The U.S. is Worried About China Spying via Huawei Because it Did the Same in the Past | WHAT REALLY HAPPENED


The U.S. is Worried About China Spying via Huawei Because it Did the Same in the Past

When Lotus Notes sought to sell its products abroad, the National Security Agency leaned on it to use a weaker version of cryptography in its product, according to Stephen Levy’s book Crypto. After years of discussions, the NSA allowed Lotus Notes to ship its product for export using 32-bit encryption, compared with a 64-bit version in the domestic version. At the time, cracking 64-bit encryption through brute force (computers cycling through ever possible key combination) was seen as just about impossible.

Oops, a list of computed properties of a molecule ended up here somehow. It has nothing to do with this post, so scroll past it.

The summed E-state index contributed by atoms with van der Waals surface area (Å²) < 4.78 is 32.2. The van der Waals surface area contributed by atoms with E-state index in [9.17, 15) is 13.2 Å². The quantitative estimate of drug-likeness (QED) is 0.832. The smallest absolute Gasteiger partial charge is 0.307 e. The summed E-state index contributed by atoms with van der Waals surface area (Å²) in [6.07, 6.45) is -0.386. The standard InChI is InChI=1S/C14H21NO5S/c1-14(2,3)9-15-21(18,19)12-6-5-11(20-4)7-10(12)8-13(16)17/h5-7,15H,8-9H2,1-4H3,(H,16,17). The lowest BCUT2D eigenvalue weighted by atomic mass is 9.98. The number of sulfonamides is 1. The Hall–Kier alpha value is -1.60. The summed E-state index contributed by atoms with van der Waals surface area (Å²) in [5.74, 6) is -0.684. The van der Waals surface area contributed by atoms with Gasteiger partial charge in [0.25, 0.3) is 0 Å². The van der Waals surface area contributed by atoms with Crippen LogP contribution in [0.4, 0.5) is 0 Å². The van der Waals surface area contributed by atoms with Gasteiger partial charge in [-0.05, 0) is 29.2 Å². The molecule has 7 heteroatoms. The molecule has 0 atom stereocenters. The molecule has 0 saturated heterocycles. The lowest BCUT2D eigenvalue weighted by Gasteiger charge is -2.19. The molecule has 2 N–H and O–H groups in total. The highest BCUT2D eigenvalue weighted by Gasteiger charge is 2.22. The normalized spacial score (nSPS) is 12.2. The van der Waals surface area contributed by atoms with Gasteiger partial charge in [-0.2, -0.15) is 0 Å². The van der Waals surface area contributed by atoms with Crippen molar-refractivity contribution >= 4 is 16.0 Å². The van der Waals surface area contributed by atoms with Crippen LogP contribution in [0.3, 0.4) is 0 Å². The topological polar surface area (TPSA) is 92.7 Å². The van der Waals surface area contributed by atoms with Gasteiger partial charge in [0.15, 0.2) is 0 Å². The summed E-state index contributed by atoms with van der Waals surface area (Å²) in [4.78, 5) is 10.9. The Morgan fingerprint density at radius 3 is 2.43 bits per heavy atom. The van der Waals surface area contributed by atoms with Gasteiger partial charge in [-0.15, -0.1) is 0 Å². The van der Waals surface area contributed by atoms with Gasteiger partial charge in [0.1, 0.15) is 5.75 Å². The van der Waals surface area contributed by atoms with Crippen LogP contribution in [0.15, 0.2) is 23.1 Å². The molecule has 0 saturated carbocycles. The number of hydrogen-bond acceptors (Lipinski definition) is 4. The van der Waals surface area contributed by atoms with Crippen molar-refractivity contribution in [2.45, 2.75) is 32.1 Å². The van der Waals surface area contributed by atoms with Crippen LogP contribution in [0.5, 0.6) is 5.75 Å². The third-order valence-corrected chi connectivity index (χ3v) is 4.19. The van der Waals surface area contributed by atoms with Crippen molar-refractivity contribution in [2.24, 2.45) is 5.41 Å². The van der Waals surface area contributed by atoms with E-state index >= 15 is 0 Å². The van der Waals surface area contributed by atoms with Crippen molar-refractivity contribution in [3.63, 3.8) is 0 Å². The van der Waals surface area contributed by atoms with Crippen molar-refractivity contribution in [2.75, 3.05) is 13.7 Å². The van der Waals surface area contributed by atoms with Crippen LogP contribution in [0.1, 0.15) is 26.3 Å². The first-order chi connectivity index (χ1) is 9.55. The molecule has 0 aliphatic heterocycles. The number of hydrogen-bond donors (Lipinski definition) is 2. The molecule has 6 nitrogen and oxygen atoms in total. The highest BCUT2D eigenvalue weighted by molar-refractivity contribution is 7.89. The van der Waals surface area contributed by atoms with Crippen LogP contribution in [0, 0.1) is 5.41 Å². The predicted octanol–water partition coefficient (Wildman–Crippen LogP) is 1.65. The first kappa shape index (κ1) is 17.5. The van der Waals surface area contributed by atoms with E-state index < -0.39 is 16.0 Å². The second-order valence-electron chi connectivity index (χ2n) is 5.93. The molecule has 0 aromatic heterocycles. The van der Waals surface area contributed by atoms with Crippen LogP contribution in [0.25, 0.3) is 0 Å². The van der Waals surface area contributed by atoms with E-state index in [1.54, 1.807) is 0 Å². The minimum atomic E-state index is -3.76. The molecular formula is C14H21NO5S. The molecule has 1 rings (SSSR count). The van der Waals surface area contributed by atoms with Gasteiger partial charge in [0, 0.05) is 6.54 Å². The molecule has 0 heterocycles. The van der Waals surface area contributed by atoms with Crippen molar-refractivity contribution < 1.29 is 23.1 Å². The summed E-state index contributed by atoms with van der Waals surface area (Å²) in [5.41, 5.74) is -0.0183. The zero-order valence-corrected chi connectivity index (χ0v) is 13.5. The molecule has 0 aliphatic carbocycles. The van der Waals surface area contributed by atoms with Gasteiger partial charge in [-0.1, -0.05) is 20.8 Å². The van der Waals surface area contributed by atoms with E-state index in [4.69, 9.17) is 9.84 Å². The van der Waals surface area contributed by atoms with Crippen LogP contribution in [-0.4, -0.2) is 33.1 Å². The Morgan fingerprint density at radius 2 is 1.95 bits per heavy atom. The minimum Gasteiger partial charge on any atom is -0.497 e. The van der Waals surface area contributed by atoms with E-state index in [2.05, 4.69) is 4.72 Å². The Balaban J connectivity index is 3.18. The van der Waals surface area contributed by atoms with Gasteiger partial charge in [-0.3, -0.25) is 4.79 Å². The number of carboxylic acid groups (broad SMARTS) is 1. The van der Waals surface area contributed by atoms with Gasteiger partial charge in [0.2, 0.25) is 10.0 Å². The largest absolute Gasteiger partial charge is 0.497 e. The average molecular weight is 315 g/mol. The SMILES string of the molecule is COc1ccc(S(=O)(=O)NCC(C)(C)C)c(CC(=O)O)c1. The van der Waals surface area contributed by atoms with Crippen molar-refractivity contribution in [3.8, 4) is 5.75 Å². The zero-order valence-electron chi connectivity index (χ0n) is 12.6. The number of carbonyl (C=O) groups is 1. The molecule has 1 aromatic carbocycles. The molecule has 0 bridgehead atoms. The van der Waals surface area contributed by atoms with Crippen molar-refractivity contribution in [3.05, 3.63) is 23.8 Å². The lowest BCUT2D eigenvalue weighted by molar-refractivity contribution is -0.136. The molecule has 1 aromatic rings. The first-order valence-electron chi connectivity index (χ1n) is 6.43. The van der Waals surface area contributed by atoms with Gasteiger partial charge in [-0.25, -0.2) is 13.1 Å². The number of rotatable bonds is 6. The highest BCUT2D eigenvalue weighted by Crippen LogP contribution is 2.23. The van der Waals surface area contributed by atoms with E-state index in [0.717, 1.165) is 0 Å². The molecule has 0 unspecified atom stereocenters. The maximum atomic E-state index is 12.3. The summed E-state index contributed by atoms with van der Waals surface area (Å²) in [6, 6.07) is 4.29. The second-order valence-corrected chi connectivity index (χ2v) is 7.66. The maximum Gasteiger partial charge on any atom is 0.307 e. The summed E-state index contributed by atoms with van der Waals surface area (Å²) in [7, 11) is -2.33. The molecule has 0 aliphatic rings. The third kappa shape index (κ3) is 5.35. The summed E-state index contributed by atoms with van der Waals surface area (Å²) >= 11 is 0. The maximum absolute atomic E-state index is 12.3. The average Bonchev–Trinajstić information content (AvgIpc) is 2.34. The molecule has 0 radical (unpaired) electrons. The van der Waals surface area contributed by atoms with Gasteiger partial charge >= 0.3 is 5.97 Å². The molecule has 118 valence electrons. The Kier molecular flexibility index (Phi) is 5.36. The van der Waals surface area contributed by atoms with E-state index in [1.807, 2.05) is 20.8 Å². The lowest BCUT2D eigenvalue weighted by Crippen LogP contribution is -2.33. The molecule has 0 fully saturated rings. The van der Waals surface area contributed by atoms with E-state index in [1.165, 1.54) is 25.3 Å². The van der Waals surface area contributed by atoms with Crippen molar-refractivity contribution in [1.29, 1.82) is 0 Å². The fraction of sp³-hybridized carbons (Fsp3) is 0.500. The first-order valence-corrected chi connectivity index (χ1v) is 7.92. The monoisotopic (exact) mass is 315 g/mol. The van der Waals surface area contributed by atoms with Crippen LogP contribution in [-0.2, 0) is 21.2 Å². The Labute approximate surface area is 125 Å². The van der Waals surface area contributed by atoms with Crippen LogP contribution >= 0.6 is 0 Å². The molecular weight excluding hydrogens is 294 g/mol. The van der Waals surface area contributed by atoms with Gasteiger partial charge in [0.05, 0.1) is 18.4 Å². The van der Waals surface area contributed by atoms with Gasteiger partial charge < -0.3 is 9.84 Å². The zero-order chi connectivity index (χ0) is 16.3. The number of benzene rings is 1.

But 32-bit encryption was far more vulnerable, especially against the NSA’s supercomputers which, even then, could easily crack such codes within days, according to Levy’s book. The 32-bit version was so weak that even well-resourced thieves could break the encryption within 60 days using personal computers—a timeframe that everyone knew would get shorter as computing power became cheaper, faster, and more widely available.

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